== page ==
March 2023Download This Article (.pdf)
Hometown: Klagetoh, ArizonaLaw School: Arizona State University Sandra Day O’Connor College of LawLive in: DurangoWorks at: Colorado Legal Services, Inc.Practice Areas(s): Family Law, Landlord Tenant, Consumer, Public Benefits, Indian LawCBA Member Since: 2015
Julianne Begay is a staff attorney at Colorado Legal Services, Inc. Previously, she worked as an in-house attorney at the Southern Ute Indian Tribe and as an associate at Maynes, Bradford, Shipps & Sheftel, LLP. She is licensed to practice law in Colorado and Arizona.
Describe yourself in five words.
Conscientious, introverted, independent, considerate, analytical.
Why did you become a lawyer?
I wanted to work in the field of Indian law and to advocate for Indian tribes in some capacity. While Indian law is not a large part of my current practice, my knowledge and background of Indian law is still useful given that Colorado’s two federally recognized tribes are in the region where I practice.
What’s the best advice you’ve ever been given?
One of my law school professors said to always have enough money saved so that you never have to choose between your ethical/professional obligations and a paycheck. It has stuck with me to this day.
What’s your favorite memory from law school?
I had a law school professor who gave 24-hour finals—meaning we had to stay awake an entire 24 hours to complete the exam. It was the most daunting experience ever. In the middle of the exam, at about 2 a.m., I had a moment where I seriously contemplated quitting law school. I somehow managed to keep going and ended up getting a pretty good grade. It’s my favorite memory from law school because it was the experience that eliminated any feelings of imposter syndrome I may have had.
Outside of the law, what are your hobbies?
Hiking, learning how to mountain bike, playing rec league soccer, and volunteering in my community.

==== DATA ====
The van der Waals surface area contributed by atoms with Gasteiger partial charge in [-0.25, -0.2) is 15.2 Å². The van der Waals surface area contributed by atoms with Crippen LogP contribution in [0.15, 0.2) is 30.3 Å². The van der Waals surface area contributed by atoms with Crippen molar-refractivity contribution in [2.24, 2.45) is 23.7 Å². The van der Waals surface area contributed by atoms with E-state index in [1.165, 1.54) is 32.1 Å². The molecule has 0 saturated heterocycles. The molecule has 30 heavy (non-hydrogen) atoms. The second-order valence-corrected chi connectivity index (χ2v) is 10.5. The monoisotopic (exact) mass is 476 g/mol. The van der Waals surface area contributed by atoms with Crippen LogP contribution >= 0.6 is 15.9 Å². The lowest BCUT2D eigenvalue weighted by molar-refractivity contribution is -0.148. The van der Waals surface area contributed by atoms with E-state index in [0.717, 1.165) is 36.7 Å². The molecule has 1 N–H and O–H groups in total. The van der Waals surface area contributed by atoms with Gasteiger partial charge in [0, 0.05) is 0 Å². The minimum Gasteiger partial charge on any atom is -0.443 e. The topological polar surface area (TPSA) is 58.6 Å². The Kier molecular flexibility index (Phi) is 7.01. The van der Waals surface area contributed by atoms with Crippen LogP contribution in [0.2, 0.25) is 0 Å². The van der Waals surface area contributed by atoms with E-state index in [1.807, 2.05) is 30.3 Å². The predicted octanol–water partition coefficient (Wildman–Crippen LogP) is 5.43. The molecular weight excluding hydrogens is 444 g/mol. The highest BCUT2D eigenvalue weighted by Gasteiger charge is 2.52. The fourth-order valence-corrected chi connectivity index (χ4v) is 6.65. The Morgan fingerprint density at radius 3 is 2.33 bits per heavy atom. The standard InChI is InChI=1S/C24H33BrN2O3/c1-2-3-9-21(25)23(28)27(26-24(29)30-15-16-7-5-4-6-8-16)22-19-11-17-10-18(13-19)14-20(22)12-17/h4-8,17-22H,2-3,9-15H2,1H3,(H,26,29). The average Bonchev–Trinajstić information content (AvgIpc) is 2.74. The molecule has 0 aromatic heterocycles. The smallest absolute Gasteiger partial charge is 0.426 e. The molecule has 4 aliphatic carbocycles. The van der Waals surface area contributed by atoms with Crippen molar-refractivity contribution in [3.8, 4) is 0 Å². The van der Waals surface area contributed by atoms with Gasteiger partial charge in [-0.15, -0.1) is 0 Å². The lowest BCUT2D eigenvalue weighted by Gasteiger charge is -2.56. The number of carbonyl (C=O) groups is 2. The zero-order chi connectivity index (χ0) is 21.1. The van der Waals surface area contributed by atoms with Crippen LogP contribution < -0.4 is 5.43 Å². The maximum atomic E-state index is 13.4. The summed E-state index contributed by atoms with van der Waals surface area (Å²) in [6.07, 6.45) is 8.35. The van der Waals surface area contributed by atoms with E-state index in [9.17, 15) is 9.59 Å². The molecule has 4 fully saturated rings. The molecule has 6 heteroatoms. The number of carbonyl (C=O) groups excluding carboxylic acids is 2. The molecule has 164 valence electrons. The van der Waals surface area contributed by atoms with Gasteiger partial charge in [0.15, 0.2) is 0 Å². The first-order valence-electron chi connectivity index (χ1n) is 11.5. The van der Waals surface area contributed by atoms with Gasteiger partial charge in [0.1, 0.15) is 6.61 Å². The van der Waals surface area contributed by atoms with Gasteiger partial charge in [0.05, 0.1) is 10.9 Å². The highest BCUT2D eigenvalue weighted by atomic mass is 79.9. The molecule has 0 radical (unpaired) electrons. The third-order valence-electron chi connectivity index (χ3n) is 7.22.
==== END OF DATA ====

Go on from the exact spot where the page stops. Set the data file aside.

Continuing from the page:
What organizations are you involved in?
I’m a member of the Southwest Colorado Bar Association and recently completed a term as president. I chair the 6th Judicial District Access to Justice Committee and was a member of the 2022 CODACC (Colorado Diverse Attorney Community Circle) class. I also volunteer with 4 the Children (the nonprofit that runs our local CASA program) and Big Brothers Big Sisters, and I spent Election Day volunteering for Native Vote Election Protection, which places volunteers at polling locations in various Native American communities throughout Arizona to assist people who have trouble voting.
What’s the most random job you have ever had?
I worked as a cart attendant at Target when I was in high school. Nowadays, I always make sure to return my cart once I’m done shopping.
How has the CBA impacted your career?
I’ve met attorneys from across the state who I would not have met otherwise. The CODACC program in particular has given me a supportive network of people that have many of the same challenges and passions as I do in this profession. I’m so grateful for the time I’ve spent getting to know the other CODACC participants.
Who is your hero and why?
Jon Olafson. He’s an amazing CBA leader and has had never-ending faith in me as a leader and as an attorney. Jon’s commitment to improving our profession and making it more inclusive is inspiring.